That's always been another kind of grounding mechanism for me in terms of how to activate. And so that kind of internal kind of gut feeling, I usually ask myself like, does this make sense for me to really activate it? So that's my little nugget.
Gresham Harkless 11:54
Yeah. I absolutely love that nugget. And I think, so many times we can go against I guess that intuition and thing that we think so many times, but, if you have that, understanding of that, then it's a really good exercise. I love the visual of having Judge Judy saying it as well too. I think that hits the nail on the head for sure.
Hilliary Turnipseed 12:10
You listen to her.
Gresham Harkless 12:10
Yes, I can actually hear her saying that, which I think definitely, hammers at home for sure. I wanted to ask you now my absolute favorite question, which is the definition of what it means to be a CEO and we're hoping to have different quote and quote, CEOs on this show.
So, Hillary, what does being a CEO mean to you?
Hilliary Turnipseed 12:26
Being a CEO means really taking control of your life and what you've defined it as, not what someone else has defined it for you.
Gresham Harkless 12:40
Absolutely love that. I think so many times we forget that we have the ability to be able to do that, to create our own lane, create our own world, and create the change we even hope to see in the world. And I think when you start to lean into that, you understand that then it's an extremely powerful place to be.
Hilliary Turnipseed 12:54
Yeah. If you're gonna be at the top, it's because it's your input, your unique human design that is supposed to be there. And so if you mute yourself, you're doing everyone a disservice.
Being at the top really commands that level of self-awareness and self-advocacy, but also really holding onto that authentic truth because I see a lot of decisions being made, especially at the top where it's based less on kind of that gut intuition and more about what they think other people want will make them happy. But that's often misinformed. And I see a lot more assumptions being made than actual direct conversation.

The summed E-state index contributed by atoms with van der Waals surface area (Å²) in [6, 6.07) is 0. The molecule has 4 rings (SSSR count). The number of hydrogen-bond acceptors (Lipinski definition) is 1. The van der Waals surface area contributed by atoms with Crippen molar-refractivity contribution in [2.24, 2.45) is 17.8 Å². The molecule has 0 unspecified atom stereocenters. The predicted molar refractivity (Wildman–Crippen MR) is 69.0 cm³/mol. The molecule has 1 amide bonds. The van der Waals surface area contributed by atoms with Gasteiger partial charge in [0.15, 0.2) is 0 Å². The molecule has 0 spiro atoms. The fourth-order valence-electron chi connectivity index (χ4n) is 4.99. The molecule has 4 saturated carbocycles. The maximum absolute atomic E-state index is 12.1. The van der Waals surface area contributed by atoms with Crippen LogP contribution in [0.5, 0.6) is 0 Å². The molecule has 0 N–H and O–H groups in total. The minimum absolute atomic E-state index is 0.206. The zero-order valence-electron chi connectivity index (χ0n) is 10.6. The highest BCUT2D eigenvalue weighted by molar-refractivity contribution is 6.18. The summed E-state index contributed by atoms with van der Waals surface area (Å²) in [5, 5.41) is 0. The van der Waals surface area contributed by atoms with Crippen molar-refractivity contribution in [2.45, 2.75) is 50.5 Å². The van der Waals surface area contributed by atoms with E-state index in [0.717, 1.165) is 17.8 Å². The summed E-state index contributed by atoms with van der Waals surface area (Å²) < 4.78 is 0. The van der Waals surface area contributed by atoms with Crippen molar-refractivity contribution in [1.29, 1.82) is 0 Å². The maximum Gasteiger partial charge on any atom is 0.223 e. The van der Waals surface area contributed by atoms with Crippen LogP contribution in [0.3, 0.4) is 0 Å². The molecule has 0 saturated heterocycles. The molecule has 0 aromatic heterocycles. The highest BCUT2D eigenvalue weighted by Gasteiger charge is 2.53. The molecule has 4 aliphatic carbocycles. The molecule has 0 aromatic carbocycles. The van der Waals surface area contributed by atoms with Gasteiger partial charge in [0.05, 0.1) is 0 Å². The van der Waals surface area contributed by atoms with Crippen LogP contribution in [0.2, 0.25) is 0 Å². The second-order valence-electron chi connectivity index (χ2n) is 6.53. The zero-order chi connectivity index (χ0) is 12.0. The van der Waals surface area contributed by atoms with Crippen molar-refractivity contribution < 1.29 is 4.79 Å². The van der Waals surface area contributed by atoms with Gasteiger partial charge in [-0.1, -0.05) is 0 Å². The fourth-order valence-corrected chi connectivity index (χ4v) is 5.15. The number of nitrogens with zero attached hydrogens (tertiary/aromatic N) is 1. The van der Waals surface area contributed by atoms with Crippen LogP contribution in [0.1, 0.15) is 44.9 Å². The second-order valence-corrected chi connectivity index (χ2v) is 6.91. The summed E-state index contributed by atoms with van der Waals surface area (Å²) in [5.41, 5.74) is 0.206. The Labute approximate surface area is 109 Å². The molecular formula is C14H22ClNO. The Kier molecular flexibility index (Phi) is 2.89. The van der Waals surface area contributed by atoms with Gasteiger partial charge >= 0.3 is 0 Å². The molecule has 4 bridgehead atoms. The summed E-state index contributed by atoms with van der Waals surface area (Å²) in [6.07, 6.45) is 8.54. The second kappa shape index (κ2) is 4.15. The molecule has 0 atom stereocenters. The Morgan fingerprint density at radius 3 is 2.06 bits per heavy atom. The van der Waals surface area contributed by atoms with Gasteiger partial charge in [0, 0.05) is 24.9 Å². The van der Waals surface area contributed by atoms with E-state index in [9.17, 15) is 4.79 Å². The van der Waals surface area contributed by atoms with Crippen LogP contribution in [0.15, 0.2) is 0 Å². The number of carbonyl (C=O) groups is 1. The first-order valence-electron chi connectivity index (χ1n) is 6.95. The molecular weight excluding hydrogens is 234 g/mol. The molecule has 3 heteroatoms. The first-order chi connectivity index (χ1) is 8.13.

Gresham Harkless 13:37
Yeah, absolutely. And actually what was coming to my mind is the responsibility as a leader especially too, and having the impact that CEOs can have on business owners, entrepreneurs, startup founders, whatever title it might be. At the end of the day, there's a responsibility because of the impact that you can have to take those steps and be cognizant of that.
Awesome. Well, Hillary, truly appreciate that definition and I appreciate your time even more. What I wanted to do is just pass you the mic, so to speak, just to see if there's anything additional that you can let our readers and listeners know, and of course, how best they can get ahold of you and find about all the awesome things you're working on.
Hilliary Turnipseed 14:08
Thank you so much. This was a great chat and anyone out there can definitely learn more about me and what I do through my website, hillstreetstrategies.com. And feel free to connect with me on LinkedIn and Twitter and for those underestimated founders out there, I'm specifically talking to women and women of color if you haven't picked it up already.
There's an incredible book called The Memo Securing Seat at the Table by Minda Hartz, and that is a book that I recommend every woman of color to read, but also from an ally-ship standpoint. I think it's just a great read overall and the Black Woman's response to Cheryl Sandberg's lean-in, and it's definitely in this new normal that we're in terms of really understanding how to make workplace cultures more equitable.
It's a book that I think everyone should pick up.
Gresham Harkless 15:01
Nice. I definitely appreciate that. We will definitely have the links and information below, for your site and also for that book as well too, so that people can follow up and read about it and learn about it. I love how we talked about like that two-way street and how it's so important that we have conversations, we have actions, and we have all of those things and awareness as well too, towards creating this change.
And I appreciate you for of course doing that, reminding us of how important that is and I hope you have a phenomenal rest of the day.
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This has been the I AM CEO podcast with Gresham Harkless, Jr. Thank you for listening.[/restrict]